Tuesday, June 8, 2010
I've gardened my entire life. Every summer growing up we ate fresh cucumber, corn and melon. And as I grew, so did my garden. Losing myself in Sunset's Western Garden Book became a post Christmas tradition. I'd plot the crops on graph paper, thin in spots from the eraser having rearranged the layout again and again.
Gardening has become such a part of my life that I confidently predict the "bumper crop" each spring. I mulch, till, weed, and amend until the juvenile plants make the big step from greenhouse to garden soil. Once in, I carefully water and sit back to watch the wonder of nature unfold before me.
Sunday I was admiring how neat and tidy the raised beds were. Everything filling in nicely, preparing for a plentiful summer of fresh vegetables. I spent the morning tickling the tomatoes and thinning the radishes, counting the blossoms on the peppers and dreaming of delicious dishes Matt would make for us. I think I even hummed as I cruised my handiwork; so proud of myself for giving us organic fresh produce grown from seed.
So I wasn't expecting anything but growing edibles, but as I rounded the corner of the bed it jumped out, kabaam!, screaming to be seen. A big, phallic fungus sat like a seventh grade boy in math class dreading his call to the chalkboard. It was huge. And ugly. And definitely not welcome.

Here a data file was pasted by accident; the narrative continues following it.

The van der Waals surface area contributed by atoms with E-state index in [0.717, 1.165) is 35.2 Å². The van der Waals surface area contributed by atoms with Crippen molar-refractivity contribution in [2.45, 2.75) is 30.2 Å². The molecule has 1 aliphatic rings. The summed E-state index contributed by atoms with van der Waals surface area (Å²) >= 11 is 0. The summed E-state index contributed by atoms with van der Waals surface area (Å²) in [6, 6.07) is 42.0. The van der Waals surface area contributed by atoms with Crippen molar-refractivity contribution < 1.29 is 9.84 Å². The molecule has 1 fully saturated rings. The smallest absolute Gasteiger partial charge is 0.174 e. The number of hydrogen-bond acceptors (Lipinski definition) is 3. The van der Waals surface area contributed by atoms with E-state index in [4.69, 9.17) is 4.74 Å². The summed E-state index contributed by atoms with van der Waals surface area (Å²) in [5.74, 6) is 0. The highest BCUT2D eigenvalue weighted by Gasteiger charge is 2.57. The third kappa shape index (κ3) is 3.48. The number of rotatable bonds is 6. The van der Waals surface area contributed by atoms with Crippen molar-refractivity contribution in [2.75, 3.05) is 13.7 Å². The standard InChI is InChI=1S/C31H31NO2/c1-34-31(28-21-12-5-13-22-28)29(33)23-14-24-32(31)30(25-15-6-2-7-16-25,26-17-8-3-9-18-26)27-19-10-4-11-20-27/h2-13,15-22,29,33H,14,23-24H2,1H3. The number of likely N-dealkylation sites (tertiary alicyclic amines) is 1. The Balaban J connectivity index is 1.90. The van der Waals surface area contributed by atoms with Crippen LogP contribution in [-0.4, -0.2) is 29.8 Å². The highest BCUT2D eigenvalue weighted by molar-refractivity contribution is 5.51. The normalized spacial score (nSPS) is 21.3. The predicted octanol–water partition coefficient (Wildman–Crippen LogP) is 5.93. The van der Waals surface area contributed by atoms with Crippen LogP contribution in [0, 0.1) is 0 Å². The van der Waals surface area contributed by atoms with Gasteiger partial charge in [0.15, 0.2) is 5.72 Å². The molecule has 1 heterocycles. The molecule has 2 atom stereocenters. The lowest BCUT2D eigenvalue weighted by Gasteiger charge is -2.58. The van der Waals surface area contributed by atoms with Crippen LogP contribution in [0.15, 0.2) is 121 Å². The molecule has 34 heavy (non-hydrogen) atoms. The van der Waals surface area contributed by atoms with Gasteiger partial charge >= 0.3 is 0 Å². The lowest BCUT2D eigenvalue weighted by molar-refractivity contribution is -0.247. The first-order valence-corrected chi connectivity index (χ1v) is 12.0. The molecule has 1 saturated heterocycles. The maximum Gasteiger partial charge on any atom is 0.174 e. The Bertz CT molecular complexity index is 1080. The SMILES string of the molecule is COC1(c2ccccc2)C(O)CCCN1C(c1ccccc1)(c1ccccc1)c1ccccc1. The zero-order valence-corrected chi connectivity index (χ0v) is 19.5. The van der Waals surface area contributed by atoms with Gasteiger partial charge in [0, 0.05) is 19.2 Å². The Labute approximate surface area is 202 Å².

After hours on the internet I have identified the offending fungus. It's not harmful to kids, pets or vegetables, but it has some very bad habits. Most likely the mulch I purchased from the big-box home store contained spores, which I then planted in my garden. It is called a stinkhorn mushroom. It smells like rotting flesh, which attracts flies, which in turn spreads the spores. Like herpes: once you have it, it's yours for life. Yeah!
So, in keeping with my annual spring prediction, this year I predict our "bumper crop" will be smelly penises. Anyone want to exchange veggies?